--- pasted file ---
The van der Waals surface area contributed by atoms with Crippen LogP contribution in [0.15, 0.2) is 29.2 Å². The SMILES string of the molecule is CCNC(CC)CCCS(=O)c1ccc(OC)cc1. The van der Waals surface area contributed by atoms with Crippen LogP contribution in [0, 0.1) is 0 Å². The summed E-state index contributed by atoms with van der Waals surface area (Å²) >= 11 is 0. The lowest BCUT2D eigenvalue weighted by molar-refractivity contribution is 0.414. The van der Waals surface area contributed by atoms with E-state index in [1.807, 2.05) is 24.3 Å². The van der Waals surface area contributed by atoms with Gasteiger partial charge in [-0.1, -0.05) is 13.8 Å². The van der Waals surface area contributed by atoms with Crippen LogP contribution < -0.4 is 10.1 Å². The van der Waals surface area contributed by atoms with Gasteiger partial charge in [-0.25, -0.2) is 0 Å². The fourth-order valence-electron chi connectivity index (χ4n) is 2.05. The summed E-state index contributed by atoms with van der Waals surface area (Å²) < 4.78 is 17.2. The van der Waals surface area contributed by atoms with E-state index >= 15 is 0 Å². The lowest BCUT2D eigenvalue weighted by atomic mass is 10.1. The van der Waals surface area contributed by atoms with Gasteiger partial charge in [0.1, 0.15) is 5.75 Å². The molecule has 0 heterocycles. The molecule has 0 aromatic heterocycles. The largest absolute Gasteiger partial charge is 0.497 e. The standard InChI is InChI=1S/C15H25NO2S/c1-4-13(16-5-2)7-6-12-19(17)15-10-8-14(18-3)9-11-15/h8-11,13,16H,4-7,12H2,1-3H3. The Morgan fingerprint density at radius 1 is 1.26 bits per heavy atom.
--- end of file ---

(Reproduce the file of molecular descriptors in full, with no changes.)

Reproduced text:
The van der Waals surface area contributed by atoms with Crippen LogP contribution in [0.15, 0.2) is 29.2 Å². The SMILES string of the molecule is CCNC(CC)CCCS(=O)c1ccc(OC)cc1. The van der Waals surface area contributed by atoms with Crippen LogP contribution in [0, 0.1) is 0 Å². The summed E-state index contributed by atoms with van der Waals surface area (Å²) >= 11 is 0. The lowest BCUT2D eigenvalue weighted by molar-refractivity contribution is 0.414. The van der Waals surface area contributed by atoms with E-state index in [1.807, 2.05) is 24.3 Å². The van der Waals surface area contributed by atoms with Gasteiger partial charge in [-0.1, -0.05) is 13.8 Å². The van der Waals surface area contributed by atoms with Crippen LogP contribution < -0.4 is 10.1 Å². The van der Waals surface area contributed by atoms with Gasteiger partial charge in [-0.25, -0.2) is 0 Å². The fourth-order valence-electron chi connectivity index (χ4n) is 2.05. The summed E-state index contributed by atoms with van der Waals surface area (Å²) < 4.78 is 17.2. The van der Waals surface area contributed by atoms with E-state index >= 15 is 0 Å². The lowest BCUT2D eigenvalue weighted by atomic mass is 10.1. The van der Waals surface area contributed by atoms with Gasteiger partial charge in [0.1, 0.15) is 5.75 Å². The molecule has 0 heterocycles. The molecule has 0 aromatic heterocycles. The largest absolute Gasteiger partial charge is 0.497 e. The standard InChI is InChI=1S/C15H25NO2S/c1-4-13(16-5-2)7-6-12-19(17)15-10-8-14(18-3)9-11-15/h8-11,13,16H,4-7,12H2,1-3H3. The Morgan fingerprint density at radius 1 is 1.26 bits per heavy atom.